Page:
Despite that, the Washington Post asks if the Green Party of Canada could be bad news for Trudeau in the looming election.
With the federal election expected to begin in the late summer or fall, Canada’s political parties are preparing to battle for as many of the country’s 338 ridings as they can — and prognosticators are warming up, too. Will the Liberals hold on to government? Will they retain their majority? Which issues are going to dominate the campaign?
For months, the Liberals and Conservatives have been in a fairly close one-two race — with the latter picking up steam. Most polls have the former in front. Commentators and pundits, me included, have been saying that the smart money is on Prime Minister Justin Trudeau hanging on to government, perhaps with a reduced majority. He remains popular — or popular-ish, depending on which polls you read.
The economy is doing well on aggregate. A start-up party led by disgruntled former Conservative member of Parliament (and former cabinet minister) Maxime Bernier is set to drain support from his old crew. And the New Democratic Party (NDP), with whom the Liberals compete for left and center-left votes, are currently weak.
But in politics, as in life, there are threats you know about and threats you don’t. And then there are wild cards. Enter the Green Party of Canada. Led by Elizabeth May — one of the hardest-working parliamentarians in the country, a deeply informed and fierce debater, and a long-term champion for doing what it takes to address climate change — the party, for years, has had one seat in the House of Commons. That tracks with the Greens’ success around the country — not much of it. Until recently.
In the 2017 British Columbia election, the local Green Party went from one seat to three in the provincial parliament, about doubling its popular support from 8 percent to nearly 17 percent. It ran the idealist campaign: saying no to money from unions and corporations, distancing itself from the old punch-counter-punch of the Liberals and the NDP, doubling down on a clean environment platform and the need for, you know, a habitable planet. In 2018, in Ontario, Mike Schreiner made history as the first Green elected to the legislature in that province. In New Brunswick, after a wacky election, the Greens are benefiting from growing public support, drawing from the Liberals.
And in Prince Edward Island, some are suggesting the Greens could make history by winning the election and forming government — a year out from the race, they are effectively tied for first place. Recently in Maclean’s, Jason Markusoff profiled the party, asking, “Where in Canada will the Greens win next?”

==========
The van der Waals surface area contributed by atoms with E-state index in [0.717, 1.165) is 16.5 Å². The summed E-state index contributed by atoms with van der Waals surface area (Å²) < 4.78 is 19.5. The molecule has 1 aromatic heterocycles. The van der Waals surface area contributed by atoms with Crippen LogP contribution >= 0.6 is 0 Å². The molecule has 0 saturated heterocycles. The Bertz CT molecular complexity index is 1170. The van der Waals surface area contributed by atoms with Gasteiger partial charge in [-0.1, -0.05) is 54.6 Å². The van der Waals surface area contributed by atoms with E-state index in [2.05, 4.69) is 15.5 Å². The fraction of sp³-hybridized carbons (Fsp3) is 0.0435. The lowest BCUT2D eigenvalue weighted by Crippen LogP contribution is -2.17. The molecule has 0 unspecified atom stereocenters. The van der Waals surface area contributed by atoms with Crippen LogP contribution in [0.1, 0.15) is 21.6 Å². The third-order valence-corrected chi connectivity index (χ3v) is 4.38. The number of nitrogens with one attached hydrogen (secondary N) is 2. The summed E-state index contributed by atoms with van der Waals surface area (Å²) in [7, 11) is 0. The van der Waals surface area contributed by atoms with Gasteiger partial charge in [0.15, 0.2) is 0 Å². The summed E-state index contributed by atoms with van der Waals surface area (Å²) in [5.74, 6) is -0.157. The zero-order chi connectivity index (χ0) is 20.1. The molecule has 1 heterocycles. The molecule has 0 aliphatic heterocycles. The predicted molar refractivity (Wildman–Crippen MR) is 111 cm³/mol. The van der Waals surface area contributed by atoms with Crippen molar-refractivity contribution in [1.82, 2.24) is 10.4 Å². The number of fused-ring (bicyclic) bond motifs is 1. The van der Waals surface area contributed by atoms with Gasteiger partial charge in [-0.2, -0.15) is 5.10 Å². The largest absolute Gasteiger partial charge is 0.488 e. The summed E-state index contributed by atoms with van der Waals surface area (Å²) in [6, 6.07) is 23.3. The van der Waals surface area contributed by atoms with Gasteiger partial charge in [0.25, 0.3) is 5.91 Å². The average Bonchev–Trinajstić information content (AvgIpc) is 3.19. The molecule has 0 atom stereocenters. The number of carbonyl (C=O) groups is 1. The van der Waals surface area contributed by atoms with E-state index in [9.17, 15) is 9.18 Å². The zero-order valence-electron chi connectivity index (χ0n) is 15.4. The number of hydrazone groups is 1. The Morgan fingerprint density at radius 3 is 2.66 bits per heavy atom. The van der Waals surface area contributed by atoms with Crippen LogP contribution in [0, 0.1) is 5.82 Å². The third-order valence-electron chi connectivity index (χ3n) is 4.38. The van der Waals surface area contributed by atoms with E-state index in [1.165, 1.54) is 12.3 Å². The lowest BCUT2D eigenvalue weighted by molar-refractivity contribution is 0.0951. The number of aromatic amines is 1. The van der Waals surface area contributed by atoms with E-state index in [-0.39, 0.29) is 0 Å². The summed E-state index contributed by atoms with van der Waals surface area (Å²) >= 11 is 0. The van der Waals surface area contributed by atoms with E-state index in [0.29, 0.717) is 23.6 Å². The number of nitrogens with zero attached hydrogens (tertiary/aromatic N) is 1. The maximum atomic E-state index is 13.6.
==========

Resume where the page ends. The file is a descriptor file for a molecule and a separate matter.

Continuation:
The Greens are clearly a growing force.
Federally, in November, Green Party leader May was polling at 11 percent as preferred prime minister — tied with the NDP leader Jagmeet Singh. Now her party is hovering around 7 percent on the aggregate polling numbers. That’s good news for them and potentially bad news for Trudeau. As David Coletto, CEO of Abacus Data, put it on Twitter: “Many, including me, say a weak NDP helps the [Liberals] in 2019. But if the Greens pull 8-10% of the vote, that’s tough for the [Liberals].”
I think he’s right. He concludes, “I’m starting to think that @JustinTrudeau’s greater threat is @ElizabethMay, not @theJagmeetSingh.” Agreed, again, although I’d add that the combination of the two is a particularly serious challenge for Trudeau, especially if either — or both — parties perform well in some of the 34 ridings the Liberals carried by 5 percent or less in 2015 (out of 70 such nail-biter contests in total).
The Liberals may not be past their best-by date yet — Canadians typically grow tired of federal governments after a few rounds — but they’ve been in government long enough that running the smiling 2015 “Hope and hard work” campaign will be tricky. They’re no longer the scrappy underdog on a quest to unseat the embattled, mean Conservative prime minister. They’re now the ones who broke a promise on electoral reform. They’re the ones who have struggled to build a pipeline — they had to buy the project from the private sector for it to even have a chance — that opponents claim is inconsistent with the government’s environmental agenda. They’re the ones pushing a (morally right and necessary) carbon tax backstop against the will of several (morally wrong and intransigent) provinces. They’re also the target of routine, increasingly nasty attacks from the Conservatives. And now they’re facing a growing scandal over alleged involvement by the prime minister’s office in an attempt to protect the Montreal firm SNC-Lavalin from prosecution over its alleged business practices in Moammar Gaddafi’s Libya.
The Greens, on the other hand, are rising across the country. Modestly, sure. But notably. They don’t come with baggage. They can run the optimist, hopeful-crusader campaign underwritten by credibility as guardians of the sacred environmental trust — as the environment, day by day, is becoming a more salient issue for voters. Plus, May (as I said, a strong debater) is set to take part in the leaders’ debates in 2019 thanks to rule changes. She’ll be a force onstage. All of that is good news for the Greens and bad news for the other parties. It’s also good news for voters who want and deserve a range of credible options on the ballot.